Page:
In anticipation of her first marathon, Alana Hadley did a test run late last month on the quiet, tree-lined streets near her Charlotte home. She set out on a three-mile loop that was as familiar to her as the cadence of her breathing. Soon, the laps and miles began to fall away.
Her mother, Jennifer, and younger brother, Bryce, maintained a refreshment table that featured small cups of Mountain Berry Blast-flavored Powerade, the drink that would be available during the race itself. Her father, Mark, a financial analyst turned full-time running coach, pedaled his bike along the side of the road, monitoring her stride and pace. No detail was too small during Alanas 15-mile run, though there was one scheduling mishap: it was yard-sale day in the neighborhood.
Everyone was like, Are you guys having a race? Jennifer Hadley said. So I had to explain it to them: No, were just practicing.
A sophomore at Charlottes Ardrey Kell High School, Alana Hadley is 5 feet 5 inches and 110 pounds, with a resting heart rate of 50 beats a minute and a preference for pink and purple T-shirts. She consumes about 5,000 calories a day. Her parents grocery bill is enormous.
She also happens to be the top 16-year-old long-distance runner in the country.
Today, Hadley competed in the Cleveland Marathon, which she had hoped to finish in 2 hours 40 minutes a time that would position her as a contender. Her time ended up being 2 hours, 58 minutes, 23 seconds.
(This is what her father posted on Facebook about the race: "About mile 14 Alana tripped on a curb going around a corner and strained/pulled her hamstring. Several aid stations tried to pull her off the course but she refused. She was able to run 7 min pace in some pain the remainder but every time she tried to pick it the hamstring would hurt more. Finished in 2:58:23 and is rightfully proud of herself in roughing it out.")
For a few years, Hadley has been a curiosity among runners, not only because of her sizzling results but also because of her unconventional approach.
High school sophomores do not tackle marathons. They do not run 110 miles a week. They do not get up at 5 a.m. for five-mile jogs to supplement their afternoon training.
The kids at school just dont get it, she said. Its so funny. Theyre like, Dont you ever get tired? Not really! Have you ever not wanted to do it one day? No, I love to run! Ive kind of given up trying to explain it to them.
After averaging 15 miles a day for seven weeks, Hadley recently tapered her workload to conserve energy for Sundays race. Two weeks ago, for example, she ran only 92 miles. She said she was feeling restless at school.
I cant sit still, she said. I want to ask my teachers if I can just stand in the corner.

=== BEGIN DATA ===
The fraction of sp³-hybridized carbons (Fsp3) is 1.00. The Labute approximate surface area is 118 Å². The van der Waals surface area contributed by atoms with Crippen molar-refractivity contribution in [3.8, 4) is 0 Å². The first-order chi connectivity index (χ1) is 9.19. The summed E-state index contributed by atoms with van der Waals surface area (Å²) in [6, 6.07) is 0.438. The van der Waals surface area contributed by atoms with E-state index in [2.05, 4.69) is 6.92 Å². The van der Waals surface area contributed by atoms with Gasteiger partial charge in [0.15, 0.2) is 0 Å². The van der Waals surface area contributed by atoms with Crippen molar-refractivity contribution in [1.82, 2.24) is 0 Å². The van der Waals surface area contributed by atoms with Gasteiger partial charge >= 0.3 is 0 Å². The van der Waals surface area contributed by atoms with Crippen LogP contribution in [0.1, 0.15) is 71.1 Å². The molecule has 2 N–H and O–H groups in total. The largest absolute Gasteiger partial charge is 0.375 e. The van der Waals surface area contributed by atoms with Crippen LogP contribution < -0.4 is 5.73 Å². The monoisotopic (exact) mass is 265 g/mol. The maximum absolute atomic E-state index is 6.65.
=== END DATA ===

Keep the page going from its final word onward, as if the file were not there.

A typical workout for her is a 10-mile jog in 70 minutes, which she considers an easy tempo. She has personal bests of 16 minutes 51 seconds for five kilometers, 34:59 for 10 kilometers and 1:16:41 for the half-marathon.
Mark Hadley, who met his wife when they were cross-country runners at the University of Mississippi, said their daughters drive comes from within.
It wasnt planned this way, he said. With a kid, who knows if theyre going to want to run next week? Alanas just never stopped.
In October, Hadley was named USA Track & Fields athlete of the week after she won an open cross-country meet in Charlotte that featured runners from college programs like Duke, Florida State and Davidson. She recalled that a few threw elbows in her direction at the start.
Not everyone is a fan of her precocious path. She heard from critics when she revealed that she was logging 55 miles a week at 13, and now that her workload has doubled, the chorus has grown louder: should a teenager be running so much, so soon?
No less an eminence than Bernard Lagat, the Olympic 1,500-meter medalist, voiced his concern during an exchange with Hadley on Twitter last year. Lagat, 38, who is an advocate of rest and moderation, pointed out that her mileage exceeded even his own.
Hadleys approach, though unorthodox, is not without precedent. In 1984, Cathy OBrien competed in the United States Olympic marathon trials at 16 and placed ninth, finishing in 2:34:24. OBrien said she ran about 60 miles a week during training. By the time she qualified for the Olympics in 1988 and again in 1992, she was logging more than 100 miles a week.
I know what its like to have people be critical, OBrien said in a telephone interview. Its one of those things where, whos to say what people are capable of doing? You could make the argument that this is no different than kids who play hockey at 5 oclock in the morning.